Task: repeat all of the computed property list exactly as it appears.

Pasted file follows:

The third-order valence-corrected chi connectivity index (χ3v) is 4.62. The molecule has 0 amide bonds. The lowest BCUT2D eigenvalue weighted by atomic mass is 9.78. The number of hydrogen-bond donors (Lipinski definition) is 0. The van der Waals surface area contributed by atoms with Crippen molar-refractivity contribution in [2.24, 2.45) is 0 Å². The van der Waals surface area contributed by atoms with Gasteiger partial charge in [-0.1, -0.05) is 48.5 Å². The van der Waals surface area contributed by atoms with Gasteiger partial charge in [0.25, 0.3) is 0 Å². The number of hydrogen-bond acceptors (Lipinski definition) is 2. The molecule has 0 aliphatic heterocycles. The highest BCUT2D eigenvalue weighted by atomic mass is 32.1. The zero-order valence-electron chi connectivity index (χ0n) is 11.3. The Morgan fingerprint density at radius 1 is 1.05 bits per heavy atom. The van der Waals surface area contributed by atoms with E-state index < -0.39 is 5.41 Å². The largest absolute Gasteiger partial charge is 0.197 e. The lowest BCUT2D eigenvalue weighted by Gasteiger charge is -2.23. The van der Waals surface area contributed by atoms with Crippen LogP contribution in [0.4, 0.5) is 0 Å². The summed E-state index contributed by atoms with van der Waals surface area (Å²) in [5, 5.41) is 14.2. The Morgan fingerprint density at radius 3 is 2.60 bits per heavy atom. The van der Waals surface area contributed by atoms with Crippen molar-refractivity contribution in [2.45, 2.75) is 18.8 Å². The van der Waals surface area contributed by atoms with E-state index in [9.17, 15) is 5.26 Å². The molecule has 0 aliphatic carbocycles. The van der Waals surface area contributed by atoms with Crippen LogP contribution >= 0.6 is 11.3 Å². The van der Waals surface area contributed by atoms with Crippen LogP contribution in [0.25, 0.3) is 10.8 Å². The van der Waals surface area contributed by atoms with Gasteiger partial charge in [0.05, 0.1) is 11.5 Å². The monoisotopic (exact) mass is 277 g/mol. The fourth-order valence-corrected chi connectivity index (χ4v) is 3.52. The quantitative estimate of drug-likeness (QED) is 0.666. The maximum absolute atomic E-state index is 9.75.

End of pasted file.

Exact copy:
The third-order valence-corrected chi connectivity index (χ3v) is 4.62. The molecule has 0 amide bonds. The lowest BCUT2D eigenvalue weighted by atomic mass is 9.78. The number of hydrogen-bond donors (Lipinski definition) is 0. The van der Waals surface area contributed by atoms with Crippen molar-refractivity contribution in [2.24, 2.45) is 0 Å². The van der Waals surface area contributed by atoms with Gasteiger partial charge in [-0.1, -0.05) is 48.5 Å². The van der Waals surface area contributed by atoms with Gasteiger partial charge in [0.25, 0.3) is 0 Å². The number of hydrogen-bond acceptors (Lipinski definition) is 2. The molecule has 0 aliphatic heterocycles. The highest BCUT2D eigenvalue weighted by atomic mass is 32.1. The zero-order valence-electron chi connectivity index (χ0n) is 11.3. The Morgan fingerprint density at radius 1 is 1.05 bits per heavy atom. The van der Waals surface area contributed by atoms with E-state index < -0.39 is 5.41 Å². The largest absolute Gasteiger partial charge is 0.197 e. The lowest BCUT2D eigenvalue weighted by Gasteiger charge is -2.23. The van der Waals surface area contributed by atoms with Crippen LogP contribution in [0.4, 0.5) is 0 Å². The summed E-state index contributed by atoms with van der Waals surface area (Å²) in [5, 5.41) is 14.2. The Morgan fingerprint density at radius 3 is 2.60 bits per heavy atom. The van der Waals surface area contributed by atoms with Crippen molar-refractivity contribution in [2.45, 2.75) is 18.8 Å². The van der Waals surface area contributed by atoms with E-state index in [9.17, 15) is 5.26 Å². The molecule has 0 aliphatic carbocycles. The van der Waals surface area contributed by atoms with Crippen LogP contribution >= 0.6 is 11.3 Å². The van der Waals surface area contributed by atoms with Crippen LogP contribution in [0.25, 0.3) is 10.8 Å². The van der Waals surface area contributed by atoms with Gasteiger partial charge in [0.05, 0.1) is 11.5 Å². The monoisotopic (exact) mass is 277 g/mol. The fourth-order valence-corrected chi connectivity index (χ4v) is 3.52. The quantitative estimate of drug-likeness (QED) is 0.666. The maximum absolute atomic E-state index is 9.75.